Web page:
AOL CEO Tim Armstrong: ‘We See Some Big Gaps In the Music Space’

AOL CEO Tim Armstrong discussed his company's interest in investing in the music space at a Media Council discussion entitled "Creating Digital Success."

In a Paley Center for Media discussion yesterday (March 6) on Crafting Digital Media between AOL CEO Tim Armstrong and long-time media industry banker Aryeh Bourkoff, CEO of Lion Tree Advisors, Armstrong said that AOL is looking at possible music strategies and sees "gaps in the music space" (video below).

In his question to Armstong, Bourkoff mentioned that AOL Music has 30 million users and invoked Spotify’s success and Len Blavatnik’s recent investment in Beats Electronics' Daisy music streaming service before asking if AOL is building up its music business.

“Music is something that were are looking at creatively and we have some creative ideas around it,” Armstrong answered. “I don’t know exactly what we are going to end up doing. We see some big gaps in the music space and we’ve been out talking to partners about it and I don’t know whether or not we’ll invest in it, but from a clarity of opportunity standpoint there’s two or three things we see actually that are probably meaningful but I don’t know what we are going to do.”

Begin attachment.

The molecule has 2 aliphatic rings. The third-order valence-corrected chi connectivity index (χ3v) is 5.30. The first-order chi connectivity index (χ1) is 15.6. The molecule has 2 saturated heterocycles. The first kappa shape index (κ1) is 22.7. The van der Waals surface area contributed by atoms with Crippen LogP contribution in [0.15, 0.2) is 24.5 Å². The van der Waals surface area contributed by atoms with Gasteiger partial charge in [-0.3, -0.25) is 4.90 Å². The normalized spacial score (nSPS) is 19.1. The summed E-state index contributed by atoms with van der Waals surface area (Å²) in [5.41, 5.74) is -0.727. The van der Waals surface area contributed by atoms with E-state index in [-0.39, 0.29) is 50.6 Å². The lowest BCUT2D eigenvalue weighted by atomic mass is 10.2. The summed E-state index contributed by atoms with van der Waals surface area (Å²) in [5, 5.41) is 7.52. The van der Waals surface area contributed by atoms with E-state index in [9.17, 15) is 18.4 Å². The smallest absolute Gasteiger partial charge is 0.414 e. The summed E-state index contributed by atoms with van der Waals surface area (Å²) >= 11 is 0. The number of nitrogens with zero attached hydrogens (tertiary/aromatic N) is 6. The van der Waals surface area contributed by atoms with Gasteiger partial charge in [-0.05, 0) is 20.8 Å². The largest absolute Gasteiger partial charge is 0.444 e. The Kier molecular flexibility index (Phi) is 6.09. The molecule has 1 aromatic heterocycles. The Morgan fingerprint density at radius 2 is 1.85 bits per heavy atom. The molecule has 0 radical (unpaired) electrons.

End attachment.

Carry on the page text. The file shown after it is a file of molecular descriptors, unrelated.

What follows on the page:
Armstrong went on to explain that his company’s one page strategy document has four verticals – content, video, ads and commerce with each category having a few things listed beneath them. “Music is at the bottom of the content vertical,” Armstrong said, “but it’s starred because it’s one of the things that looks like there’s clear opportunity.”

The AOL CEO also spoke about  content strategy, which Armstrong said was "controversial" and led to a proxy battle not long ago, but big shareholders have more recently told him they are pleased with the company's progress. "It caused us a lot of problems," but "content is so important," he said.

Armstrong also discussed the growing number of technology companies looking to become media and content players, including Samsung and Intel before conclding that there is likely not enough talent to make "awesome content" for all who want to be players in the field.

The discussion took place at New York City's Paley Center for Media.

CEO of AOL Tim Armstrong on Crafting Digital Success from The Paley Center for Media on